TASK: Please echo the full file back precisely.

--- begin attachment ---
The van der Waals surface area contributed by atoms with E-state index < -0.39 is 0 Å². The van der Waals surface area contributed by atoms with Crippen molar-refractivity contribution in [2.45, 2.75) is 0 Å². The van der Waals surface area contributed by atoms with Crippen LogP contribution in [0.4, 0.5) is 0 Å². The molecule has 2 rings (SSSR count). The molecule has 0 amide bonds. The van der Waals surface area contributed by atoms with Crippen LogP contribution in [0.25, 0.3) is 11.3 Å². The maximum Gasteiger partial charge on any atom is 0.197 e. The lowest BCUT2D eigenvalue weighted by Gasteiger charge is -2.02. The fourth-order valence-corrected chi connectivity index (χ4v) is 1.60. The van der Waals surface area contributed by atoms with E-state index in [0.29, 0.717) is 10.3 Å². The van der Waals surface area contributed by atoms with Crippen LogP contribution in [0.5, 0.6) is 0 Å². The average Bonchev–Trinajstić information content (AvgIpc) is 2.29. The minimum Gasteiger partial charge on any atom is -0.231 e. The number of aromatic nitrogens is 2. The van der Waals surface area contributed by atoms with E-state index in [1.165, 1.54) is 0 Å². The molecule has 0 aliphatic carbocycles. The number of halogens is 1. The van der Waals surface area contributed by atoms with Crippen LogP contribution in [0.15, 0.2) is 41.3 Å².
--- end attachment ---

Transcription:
The van der Waals surface area contributed by atoms with E-state index < -0.39 is 0 Å². The van der Waals surface area contributed by atoms with Crippen molar-refractivity contribution in [2.45, 2.75) is 0 Å². The van der Waals surface area contributed by atoms with Crippen LogP contribution in [0.4, 0.5) is 0 Å². The molecule has 2 rings (SSSR count). The molecule has 0 amide bonds. The van der Waals surface area contributed by atoms with Crippen LogP contribution in [0.25, 0.3) is 11.3 Å². The maximum Gasteiger partial charge on any atom is 0.197 e. The lowest BCUT2D eigenvalue weighted by Gasteiger charge is -2.02. The fourth-order valence-corrected chi connectivity index (χ4v) is 1.60. The van der Waals surface area contributed by atoms with E-state index in [0.29, 0.717) is 10.3 Å². The van der Waals surface area contributed by atoms with Crippen LogP contribution in [0.5, 0.6) is 0 Å². The average Bonchev–Trinajstić information content (AvgIpc) is 2.29. The minimum Gasteiger partial charge on any atom is -0.231 e. The number of aromatic nitrogens is 2. The van der Waals surface area contributed by atoms with E-state index in [1.165, 1.54) is 0 Å². The molecule has 0 aliphatic carbocycles. The number of halogens is 1. The van der Waals surface area contributed by atoms with Crippen LogP contribution in [0.15, 0.2) is 41.3 Å².